In 1999, before High Line Park was a glimmer in the eye of preservationists (well, perhaps a small glimmer, as recounted in the new book chronicling its conversion from just another rusting, abandoned elevated rail line to the showpiece of the West Side) I took the Forgotten NY camera, which was then a point and shoot film camera, along and beneath the old elevated, to see what was there …
Why do these elevated train tracks lead straight into the side of a building?
They used to go through the building…
…because they are part of the West Side Elevated Freight Railroad (known to Lower West Siders as The High Line), an attempt by NYC in 1934 to alleviate the congestion on West Street by taking all rail and road traffic off of it.
Prior to the 1930s, West Street and 10th and 11th Avenues featured a steam railroad down the center of the street. Before the 1930s, locomotives were pulled by horse, because steam railroads were prohibited south of 30th street! Even after steam railroads were allowed, the congestion forced the railroads to hire mounted ‘cowboys‘ carrying a red flag to clear traffic before the train could proceed.
In 1934, NYC built two viaducts, the West Side Elevated Freight Railroad to carry train traffic, and the Miller Elevated Highway to carry automobiles. The Miller was more commonly known as The West Side Highway. The elevated freight railroad was designed to pass through, or just beside, the buildings whose businesses it served, such as National Biscuit Company (still standing on 10th Avenue and 15th St as Chelsea Market), Armour Meat Packers, and the Manhattan Refrigerating Company (presently divided into apartments).
The freight railroad never caught on very well. It was first sabotaged by the Depression, and then trucking became the primary means of shipping in NYC. The section of the railroad south of Bank Street was torn down in the1960s, and sporadic service continued on the line north of Bank Street until 1980. The trestle stayed in position until the mid-1990s when the section south of Horatio Street was torn down. The sections of the extant elevated that went through buildings had some of those openings bricked up, leading to the strange situation shown above.
As for the Miller Highway, the city deferred maintenance on it for decades until, in December 1973, a truck partially fell through a hole in the road. The trestle was torn down. Plans for a combined park/expressway to be called Westway were on the drawing boards, but were defeated by environmentalists. The existing road has been repaired by the city and sports new pavements, a bike path and new streetlighting.
View of the old freight elevated on Tenth Avenue and 16th Street.
The sign advertises the Chase Millrose Games, the famed annual track and field event that takes place every February at Madison Square Garden.
This series of extraordinary photos was taken from atop the High Line by J. Sternfeld of Friends of the High Line. As of November 2001, the High Line was in greater danger of demolition than ever before; the organization sought to prevent that seeming inevitability, and create a public pathway out of the old railbed. By 2009, their efforts were successful and the High Line opened as a public park.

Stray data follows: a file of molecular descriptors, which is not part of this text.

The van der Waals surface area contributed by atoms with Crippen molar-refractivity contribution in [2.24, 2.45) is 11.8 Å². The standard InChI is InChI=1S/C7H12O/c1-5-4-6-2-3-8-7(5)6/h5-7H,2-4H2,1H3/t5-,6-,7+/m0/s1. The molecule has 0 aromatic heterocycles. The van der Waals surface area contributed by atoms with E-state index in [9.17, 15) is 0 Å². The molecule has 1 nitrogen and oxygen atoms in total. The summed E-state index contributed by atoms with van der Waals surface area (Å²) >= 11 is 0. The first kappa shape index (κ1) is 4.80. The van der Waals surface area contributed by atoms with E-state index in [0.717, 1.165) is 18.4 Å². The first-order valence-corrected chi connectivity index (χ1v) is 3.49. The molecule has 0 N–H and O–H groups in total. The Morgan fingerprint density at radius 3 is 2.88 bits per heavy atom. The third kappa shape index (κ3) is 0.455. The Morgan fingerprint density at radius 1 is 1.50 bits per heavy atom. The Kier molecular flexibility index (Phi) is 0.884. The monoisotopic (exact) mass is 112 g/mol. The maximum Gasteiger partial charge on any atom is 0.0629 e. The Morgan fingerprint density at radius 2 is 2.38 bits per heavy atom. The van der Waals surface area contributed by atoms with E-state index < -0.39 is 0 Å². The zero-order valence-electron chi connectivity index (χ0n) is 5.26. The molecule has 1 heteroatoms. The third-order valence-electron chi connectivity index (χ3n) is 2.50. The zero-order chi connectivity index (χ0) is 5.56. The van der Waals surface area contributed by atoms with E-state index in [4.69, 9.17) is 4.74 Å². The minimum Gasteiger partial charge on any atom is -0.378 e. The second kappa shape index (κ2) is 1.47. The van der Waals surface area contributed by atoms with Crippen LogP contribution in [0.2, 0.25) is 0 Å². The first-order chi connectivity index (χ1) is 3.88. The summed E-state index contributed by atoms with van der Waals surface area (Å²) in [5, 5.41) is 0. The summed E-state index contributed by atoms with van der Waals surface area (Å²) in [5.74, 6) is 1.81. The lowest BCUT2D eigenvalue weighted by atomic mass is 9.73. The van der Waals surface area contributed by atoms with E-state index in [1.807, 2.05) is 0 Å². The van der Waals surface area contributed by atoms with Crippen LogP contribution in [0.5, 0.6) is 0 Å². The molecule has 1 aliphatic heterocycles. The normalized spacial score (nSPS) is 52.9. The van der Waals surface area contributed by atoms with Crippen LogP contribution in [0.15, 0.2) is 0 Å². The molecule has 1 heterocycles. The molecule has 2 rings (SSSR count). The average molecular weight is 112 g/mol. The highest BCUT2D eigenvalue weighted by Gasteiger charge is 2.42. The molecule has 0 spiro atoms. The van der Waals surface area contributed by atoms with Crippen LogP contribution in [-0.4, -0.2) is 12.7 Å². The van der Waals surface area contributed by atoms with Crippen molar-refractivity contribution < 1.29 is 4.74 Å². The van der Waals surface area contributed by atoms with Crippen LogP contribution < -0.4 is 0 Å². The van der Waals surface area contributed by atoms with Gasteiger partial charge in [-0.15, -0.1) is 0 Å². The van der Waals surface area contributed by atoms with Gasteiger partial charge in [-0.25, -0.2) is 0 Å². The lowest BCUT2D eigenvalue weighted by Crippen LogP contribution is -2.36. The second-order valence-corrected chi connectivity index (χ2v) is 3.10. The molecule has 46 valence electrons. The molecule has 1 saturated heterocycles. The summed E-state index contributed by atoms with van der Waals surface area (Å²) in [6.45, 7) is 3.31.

Looking north on Tenth Avenue, we can see clearly the West Side Elevated’s route through local industrial buildings. The one on the northeast corner has been reclaimed as Chelsea Market; NYC’s news channel, NY1, has relocated there.
Above, the West Side Elevated arches over Tenth Avenue; below, it ascends from street level at 12th Avenue and 33rd Street. In the background is the Jacob K. Javits Convention Center.
[The latter is the only section of the High Line not yet converted to a public park. Developers hope that it too will become part of the park by 2014]
In these October 2003 views, the ‘High Line’ is seen from aloft, literally, a loft on West 25th Street. The tracks were still there amidst the refuse and weeds.
[Park developers actually installed new, unused tracks as part of the reconstruction in 2008-2009, to confer ambience; trains will never return to service there. Well, you never say never, but …]
Loft-ists inspect the High Line; (right) a palimpsest of sorts as 1980s graffiti taggers Cost and Revs overprinted a Towers Warehouse ad.
This view of a cutoff section of the West Side Elevated on Washington Street shows one of the examples of it passing through a building (originally Bell Laboratories, now the Westbeth artists’ housing complex), rather than around it.
By 2014 this will be the only extant remnant of the old freight elevated not converted to a public park.
Early 1930s view showing freight train rumbling along the Elevated Freight Railroad, in the same location as the above photo.
Photo courtesy Alex La Bianca
When the Meatpacking District packed meat: formerly the streets south of the western end of W. 14th Street were filled with meat wholesalers, packers and slaughterhouses and many still remained when I took this photo at Gansevoort and Washington in 2000. By 2012 the district is now filled with high-fashion boutiques and pricey restaurants — and a few meatpackers still hanging on.
Maggio Beef is of course long gone, and this is now the southern entrance of High Line Park.
Written 9/28/98; updated 2003, 2012